Confession time: I live in Oklahoma City, but I don't read a whole lot of news stories about my local city council's meetings. I try to pay my municipal water and garbage collection bill on time. However, I don't tune in on Tuesdays to see the council debate zoning issues, flood retention ordinances or tax incentive districts. Blame my lamentable lack of interest on too many mind-numbing hours spent in bureaucratic government meetings in my early years as a reporter.
In other words, I'm still overcoming the trauma (kidding, kidding).
However, a friend's tweet about a council meeting this week caught my attention. The post linked to a story by The Oklahoman on the Oklahoma City Council passing a sexual orientation measure and mentioned an inflammatory statement by an opposition pastor. Apparently, the pastor claimed gay people commit more than half of murders in large cities.
Intrigued, I clicked on the story link to see exactly what the pastor said. I was disappointed that the newspaper did not provide a direct quote. Here is the version that appeared in today's newspaper:
Pastor Tom Vineyard, of Windsor Hills Baptist Church, cited a New York judge in saying more than half of murders in large cities are committed by gay people.
Vineyard received the longest standing ovation of the day after his remarks.
That's it!? With that kind of statement, don't readers deserve to know the specific, unedited words that the pastor used? By the way, I am sure that flocks of Southern Baptists would have appreciated the newspaper noting that this is a totally independent and self-proclaimed fundamentalist congregation.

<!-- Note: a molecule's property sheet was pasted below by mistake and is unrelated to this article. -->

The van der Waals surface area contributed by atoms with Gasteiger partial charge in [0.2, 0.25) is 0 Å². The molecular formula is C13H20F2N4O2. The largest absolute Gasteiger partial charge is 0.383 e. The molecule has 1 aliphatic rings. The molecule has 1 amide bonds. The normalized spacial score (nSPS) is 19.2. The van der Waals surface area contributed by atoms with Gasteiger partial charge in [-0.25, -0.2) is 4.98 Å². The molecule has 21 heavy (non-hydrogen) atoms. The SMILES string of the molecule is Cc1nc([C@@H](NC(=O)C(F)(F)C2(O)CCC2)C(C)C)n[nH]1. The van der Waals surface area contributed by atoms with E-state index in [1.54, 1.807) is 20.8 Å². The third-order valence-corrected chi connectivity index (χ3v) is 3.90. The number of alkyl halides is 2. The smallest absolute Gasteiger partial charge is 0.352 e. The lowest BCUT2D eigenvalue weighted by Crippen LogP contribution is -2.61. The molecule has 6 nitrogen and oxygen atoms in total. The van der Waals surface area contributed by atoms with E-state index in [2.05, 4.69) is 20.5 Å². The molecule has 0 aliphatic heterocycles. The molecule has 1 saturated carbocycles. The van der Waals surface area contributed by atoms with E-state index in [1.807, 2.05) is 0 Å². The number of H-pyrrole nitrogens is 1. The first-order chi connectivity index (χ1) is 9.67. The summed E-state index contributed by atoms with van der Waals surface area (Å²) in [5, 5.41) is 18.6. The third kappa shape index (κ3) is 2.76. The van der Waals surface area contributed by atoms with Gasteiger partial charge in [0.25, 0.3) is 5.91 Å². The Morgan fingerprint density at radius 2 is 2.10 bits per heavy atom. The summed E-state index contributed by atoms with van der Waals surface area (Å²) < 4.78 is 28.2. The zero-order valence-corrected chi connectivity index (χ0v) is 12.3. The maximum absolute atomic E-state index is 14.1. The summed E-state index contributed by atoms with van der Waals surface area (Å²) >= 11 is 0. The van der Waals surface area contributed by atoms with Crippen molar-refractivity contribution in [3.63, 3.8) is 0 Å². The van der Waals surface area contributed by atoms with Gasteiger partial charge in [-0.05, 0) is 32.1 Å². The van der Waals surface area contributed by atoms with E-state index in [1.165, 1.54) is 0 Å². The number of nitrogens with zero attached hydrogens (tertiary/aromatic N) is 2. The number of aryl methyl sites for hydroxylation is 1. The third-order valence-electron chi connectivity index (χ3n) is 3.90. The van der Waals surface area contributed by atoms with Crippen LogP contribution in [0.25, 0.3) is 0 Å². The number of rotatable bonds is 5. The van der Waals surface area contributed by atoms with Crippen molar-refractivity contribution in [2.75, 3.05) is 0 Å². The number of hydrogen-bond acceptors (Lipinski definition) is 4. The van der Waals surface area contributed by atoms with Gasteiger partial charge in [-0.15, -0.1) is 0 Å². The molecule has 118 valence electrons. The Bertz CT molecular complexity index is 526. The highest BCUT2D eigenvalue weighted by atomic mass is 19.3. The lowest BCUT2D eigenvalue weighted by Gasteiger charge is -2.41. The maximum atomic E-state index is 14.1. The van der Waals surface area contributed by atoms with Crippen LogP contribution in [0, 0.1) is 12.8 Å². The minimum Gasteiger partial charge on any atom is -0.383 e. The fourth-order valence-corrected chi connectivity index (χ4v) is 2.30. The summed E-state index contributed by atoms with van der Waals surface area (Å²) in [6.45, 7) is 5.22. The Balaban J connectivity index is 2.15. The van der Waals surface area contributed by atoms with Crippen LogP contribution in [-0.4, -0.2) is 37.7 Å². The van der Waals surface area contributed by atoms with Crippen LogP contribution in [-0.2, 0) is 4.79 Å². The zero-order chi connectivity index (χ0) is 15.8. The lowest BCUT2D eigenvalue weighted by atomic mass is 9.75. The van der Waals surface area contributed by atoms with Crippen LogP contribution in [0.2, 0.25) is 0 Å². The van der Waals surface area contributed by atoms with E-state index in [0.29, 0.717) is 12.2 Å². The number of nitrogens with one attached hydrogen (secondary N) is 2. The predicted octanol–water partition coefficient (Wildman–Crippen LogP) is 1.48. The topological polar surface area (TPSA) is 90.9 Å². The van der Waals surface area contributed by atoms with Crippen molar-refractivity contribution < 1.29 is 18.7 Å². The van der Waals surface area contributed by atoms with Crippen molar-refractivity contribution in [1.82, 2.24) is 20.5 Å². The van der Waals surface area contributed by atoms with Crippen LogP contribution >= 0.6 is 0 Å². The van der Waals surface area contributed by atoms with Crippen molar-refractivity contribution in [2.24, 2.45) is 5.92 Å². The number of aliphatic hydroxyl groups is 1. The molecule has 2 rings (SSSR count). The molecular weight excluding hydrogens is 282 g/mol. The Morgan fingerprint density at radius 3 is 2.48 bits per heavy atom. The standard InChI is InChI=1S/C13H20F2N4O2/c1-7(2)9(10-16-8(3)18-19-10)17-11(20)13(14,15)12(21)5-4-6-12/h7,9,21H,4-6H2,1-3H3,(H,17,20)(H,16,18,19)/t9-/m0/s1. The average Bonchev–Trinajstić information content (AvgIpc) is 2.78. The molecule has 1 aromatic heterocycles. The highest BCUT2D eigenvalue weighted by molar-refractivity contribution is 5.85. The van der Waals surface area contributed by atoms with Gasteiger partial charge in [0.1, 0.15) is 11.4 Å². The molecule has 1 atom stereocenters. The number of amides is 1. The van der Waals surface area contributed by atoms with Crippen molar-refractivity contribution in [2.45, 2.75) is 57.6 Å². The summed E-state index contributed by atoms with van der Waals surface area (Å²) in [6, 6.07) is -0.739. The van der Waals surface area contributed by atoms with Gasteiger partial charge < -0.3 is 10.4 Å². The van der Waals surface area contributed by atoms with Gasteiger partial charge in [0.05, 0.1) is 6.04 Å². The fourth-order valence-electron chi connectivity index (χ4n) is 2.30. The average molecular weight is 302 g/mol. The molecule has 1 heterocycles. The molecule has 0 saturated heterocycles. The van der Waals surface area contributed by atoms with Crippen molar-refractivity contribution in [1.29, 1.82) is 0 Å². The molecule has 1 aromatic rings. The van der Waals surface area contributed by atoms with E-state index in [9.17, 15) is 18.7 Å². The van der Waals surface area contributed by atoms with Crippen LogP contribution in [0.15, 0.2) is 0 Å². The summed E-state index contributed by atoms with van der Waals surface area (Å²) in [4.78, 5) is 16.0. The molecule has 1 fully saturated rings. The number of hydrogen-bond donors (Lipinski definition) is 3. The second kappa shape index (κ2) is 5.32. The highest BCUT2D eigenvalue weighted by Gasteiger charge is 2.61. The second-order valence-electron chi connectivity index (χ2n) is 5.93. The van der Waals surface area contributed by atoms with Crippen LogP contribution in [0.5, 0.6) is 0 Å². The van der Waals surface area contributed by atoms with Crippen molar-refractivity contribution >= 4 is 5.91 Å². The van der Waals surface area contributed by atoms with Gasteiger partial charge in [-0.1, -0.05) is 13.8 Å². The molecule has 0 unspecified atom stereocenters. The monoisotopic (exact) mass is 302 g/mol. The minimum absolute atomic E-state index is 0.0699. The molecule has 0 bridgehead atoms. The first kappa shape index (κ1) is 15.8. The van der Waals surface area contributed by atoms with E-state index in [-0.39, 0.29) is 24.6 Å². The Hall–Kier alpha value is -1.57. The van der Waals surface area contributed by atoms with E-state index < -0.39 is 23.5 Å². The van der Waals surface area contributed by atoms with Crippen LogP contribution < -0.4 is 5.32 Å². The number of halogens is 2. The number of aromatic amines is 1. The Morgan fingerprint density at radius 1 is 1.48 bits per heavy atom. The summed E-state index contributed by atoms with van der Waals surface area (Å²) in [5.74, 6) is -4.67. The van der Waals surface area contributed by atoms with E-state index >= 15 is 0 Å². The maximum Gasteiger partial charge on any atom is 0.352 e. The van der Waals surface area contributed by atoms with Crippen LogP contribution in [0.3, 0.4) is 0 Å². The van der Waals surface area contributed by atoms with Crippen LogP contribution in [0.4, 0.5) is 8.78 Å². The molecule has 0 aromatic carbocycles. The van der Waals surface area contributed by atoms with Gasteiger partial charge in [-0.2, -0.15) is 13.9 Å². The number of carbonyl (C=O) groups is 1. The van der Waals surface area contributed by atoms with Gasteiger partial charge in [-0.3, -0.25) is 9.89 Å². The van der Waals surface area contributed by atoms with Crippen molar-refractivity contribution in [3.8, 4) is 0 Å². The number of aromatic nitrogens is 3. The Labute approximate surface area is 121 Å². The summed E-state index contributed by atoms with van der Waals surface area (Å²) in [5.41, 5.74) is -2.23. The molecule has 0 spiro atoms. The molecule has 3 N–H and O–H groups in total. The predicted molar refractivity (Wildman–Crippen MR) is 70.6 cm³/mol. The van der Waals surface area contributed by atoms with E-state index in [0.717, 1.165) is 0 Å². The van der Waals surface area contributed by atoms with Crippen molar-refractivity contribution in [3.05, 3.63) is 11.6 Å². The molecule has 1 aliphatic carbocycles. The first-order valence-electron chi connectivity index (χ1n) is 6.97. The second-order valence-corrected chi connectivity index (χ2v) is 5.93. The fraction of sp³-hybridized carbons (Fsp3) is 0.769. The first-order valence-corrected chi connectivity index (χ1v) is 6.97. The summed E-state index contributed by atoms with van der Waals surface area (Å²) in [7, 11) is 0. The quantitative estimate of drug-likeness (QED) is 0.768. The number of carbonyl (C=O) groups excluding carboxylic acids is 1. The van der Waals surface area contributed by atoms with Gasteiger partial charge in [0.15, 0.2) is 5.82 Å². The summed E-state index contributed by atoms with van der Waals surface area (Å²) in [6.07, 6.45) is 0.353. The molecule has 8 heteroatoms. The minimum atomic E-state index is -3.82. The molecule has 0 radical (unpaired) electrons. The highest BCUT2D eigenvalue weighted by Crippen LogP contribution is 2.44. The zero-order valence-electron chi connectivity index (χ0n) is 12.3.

Meanwhile, even more to the point, shouldn't the reporter have provided some context on the New York judge and what the judge said or didn't say? Is there any evidence to back up what the pastor claimed, or is the statement as outrageous as it seems on the surface? Was any consideration given to the actual practice of journalism related to this statement?
Given that I had already clicked on the link, I went ahead and read the rest of the story. Now I remember the real reason why I don't read a whole lot of council stories. If this particular report is any indication, I'm saving myself much weeping and gnashing of frustrated teeth. Speaking of mind-numbing experiences, here's how the story boils down the arguments for and against the measure to protect gay and lesbian Oklahoma City employees from discrimination:
In general, speakers against the measure cited religion and opposition to adding a class not protected by federal or state law to the city's policy as their reasons.
Speakers in favor of the measure generally spoke about a desire for fairness and equality.
Ah, religion. That generic collection of cultural systems, belief systems and worldviews that causes speakers to show up at city council meetings and oppose nondiscrimination measures. No other specific information needed, right? (Please excuse me for a moment while I bang my head against a brick wall.)
The entire story contains not a single direct quote, although the report links to a sidebar of random quotes from speakers, including an inflammatory one from Vineyard but not the one cited in the main story.
Image of a city council meeting room via Shutterstock